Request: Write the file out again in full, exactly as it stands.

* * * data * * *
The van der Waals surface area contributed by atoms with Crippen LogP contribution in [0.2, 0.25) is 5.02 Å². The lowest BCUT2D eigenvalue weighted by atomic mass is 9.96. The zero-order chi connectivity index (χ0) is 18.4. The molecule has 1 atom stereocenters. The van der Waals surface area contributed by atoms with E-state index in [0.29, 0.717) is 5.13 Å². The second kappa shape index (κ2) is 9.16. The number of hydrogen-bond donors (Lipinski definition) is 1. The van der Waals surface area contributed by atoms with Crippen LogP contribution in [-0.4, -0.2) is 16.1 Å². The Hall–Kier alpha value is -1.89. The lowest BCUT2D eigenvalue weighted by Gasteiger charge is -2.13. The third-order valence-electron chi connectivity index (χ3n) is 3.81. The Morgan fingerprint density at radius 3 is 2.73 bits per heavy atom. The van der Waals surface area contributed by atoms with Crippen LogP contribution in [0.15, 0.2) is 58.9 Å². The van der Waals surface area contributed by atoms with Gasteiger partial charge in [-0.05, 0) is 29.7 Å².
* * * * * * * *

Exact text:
The van der Waals surface area contributed by atoms with Crippen LogP contribution in [0.2, 0.25) is 5.02 Å². The lowest BCUT2D eigenvalue weighted by atomic mass is 9.96. The zero-order chi connectivity index (χ0) is 18.4. The molecule has 1 atom stereocenters. The van der Waals surface area contributed by atoms with E-state index in [0.29, 0.717) is 5.13 Å². The second kappa shape index (κ2) is 9.16. The number of hydrogen-bond donors (Lipinski definition) is 1. The van der Waals surface area contributed by atoms with Crippen LogP contribution in [-0.4, -0.2) is 16.1 Å². The Hall–Kier alpha value is -1.89. The lowest BCUT2D eigenvalue weighted by Gasteiger charge is -2.13. The third-order valence-electron chi connectivity index (χ3n) is 3.81. The Morgan fingerprint density at radius 3 is 2.73 bits per heavy atom. The van der Waals surface area contributed by atoms with Crippen LogP contribution in [0.15, 0.2) is 58.9 Å². The van der Waals surface area contributed by atoms with Gasteiger partial charge in [-0.05, 0) is 29.7 Å².